The leaves, on the other hand, are noticeably different. The leaf blades are narrow and elongated, forming a dense rosette up to 6.5 feet (2m) in diameter.

The plant is slow-growing and doesn’t flower for 3-4 years. However, if grown correctly, S. juncea is a flowering and long-living plant. 

Flowers resemble the most common S. reginae, despite the leaves is very different from each other. 

The inflorescence is made up of a scapular shape with an average of five flowers.

While S. Regina’s flower spot is held above the leaves, this species’ flower spot is lower.

Strelitzia reginae mzimvubuensis

This subspecies of the well-known Strelitzia reginae is a garden favorite and the world’s best-cut flower.

They are evergreen shrubs that can grow 5 feet (1.5 m) tall and 6.5feet (2 m) in diameter. The roots are fleshy and can grow up to .08 inches (20 mm) in diameter.

The leaves are a vibrant green (but have a slight grayish-blue bloom when grown in full sun). Arrange in two opposing rows, ascending to a height of 5 feet (1.5 m). 

Petioles up to .05 inch (12 mm) in diameter and 32 inches (800 mm) in length, green or with a grayish-blue patina Plants grown in full sun have broad ovate (egg-shaped) or almost lanceolate (ovate-lanceolate) leaf blades.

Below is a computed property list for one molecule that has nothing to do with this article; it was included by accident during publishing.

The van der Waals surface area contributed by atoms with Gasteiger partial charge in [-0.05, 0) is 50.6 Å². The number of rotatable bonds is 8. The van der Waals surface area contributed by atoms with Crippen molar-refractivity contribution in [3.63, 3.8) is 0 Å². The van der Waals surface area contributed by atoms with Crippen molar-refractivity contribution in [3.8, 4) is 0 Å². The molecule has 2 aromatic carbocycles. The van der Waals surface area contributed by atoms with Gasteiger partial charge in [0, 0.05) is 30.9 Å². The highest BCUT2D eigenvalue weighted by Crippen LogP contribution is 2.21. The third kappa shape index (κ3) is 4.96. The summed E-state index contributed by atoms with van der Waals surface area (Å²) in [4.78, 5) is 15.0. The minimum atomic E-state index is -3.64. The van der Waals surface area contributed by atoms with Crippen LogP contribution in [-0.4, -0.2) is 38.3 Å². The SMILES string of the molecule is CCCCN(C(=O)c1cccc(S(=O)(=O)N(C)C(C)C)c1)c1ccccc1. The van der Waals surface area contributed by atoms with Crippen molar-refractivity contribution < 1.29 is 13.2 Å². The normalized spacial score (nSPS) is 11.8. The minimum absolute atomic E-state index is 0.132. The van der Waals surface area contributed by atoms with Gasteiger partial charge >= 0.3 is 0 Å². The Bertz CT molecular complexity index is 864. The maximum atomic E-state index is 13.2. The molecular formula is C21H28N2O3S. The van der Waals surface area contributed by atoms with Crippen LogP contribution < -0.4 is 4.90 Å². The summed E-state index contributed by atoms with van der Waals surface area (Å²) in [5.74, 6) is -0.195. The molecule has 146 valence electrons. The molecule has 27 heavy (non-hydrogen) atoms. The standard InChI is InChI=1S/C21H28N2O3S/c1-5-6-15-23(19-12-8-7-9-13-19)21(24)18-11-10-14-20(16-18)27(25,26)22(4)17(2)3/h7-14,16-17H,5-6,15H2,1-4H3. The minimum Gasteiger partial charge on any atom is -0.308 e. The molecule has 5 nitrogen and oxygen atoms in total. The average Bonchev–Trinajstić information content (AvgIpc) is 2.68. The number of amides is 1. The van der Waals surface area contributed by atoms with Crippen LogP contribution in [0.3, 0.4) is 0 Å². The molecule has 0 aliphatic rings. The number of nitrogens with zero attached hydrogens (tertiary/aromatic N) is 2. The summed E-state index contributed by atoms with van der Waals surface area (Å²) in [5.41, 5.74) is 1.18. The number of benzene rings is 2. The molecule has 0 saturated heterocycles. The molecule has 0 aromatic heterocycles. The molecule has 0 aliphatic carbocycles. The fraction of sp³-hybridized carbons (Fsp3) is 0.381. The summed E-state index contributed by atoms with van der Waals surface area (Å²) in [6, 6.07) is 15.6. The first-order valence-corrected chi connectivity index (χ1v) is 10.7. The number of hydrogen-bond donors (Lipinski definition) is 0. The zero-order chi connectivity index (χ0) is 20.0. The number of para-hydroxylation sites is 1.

The inflorescence stem (approximately four are formed per season) is erect, challenging, and grows to 28 inches (700 mm). 

Colorful bracts cover its long ends, measuring between 6-7 inches (170-180 mm) and reaching a sharp point at the end of the denticle, which is horizontal or ascending. This boat-shaped denticle gives rise to three to six flowers.

Use In The Interior Decoration

Strelitzia’s exotic appearance can brighten any room. Even the most indifferent guests or visitors can be surprised by the large glossy leaves and original buds.

Tall “birds of paradise” look great in modern homes and match even the boldest designs.

Restrooms with verandas and loggias often have pots with unusual plants in them. They occupy the extra space and draw attention.

With the help of Strelitzia, you can make a green space right in your apartment. 

Large specimens look great on the floor, as do small planters on stands.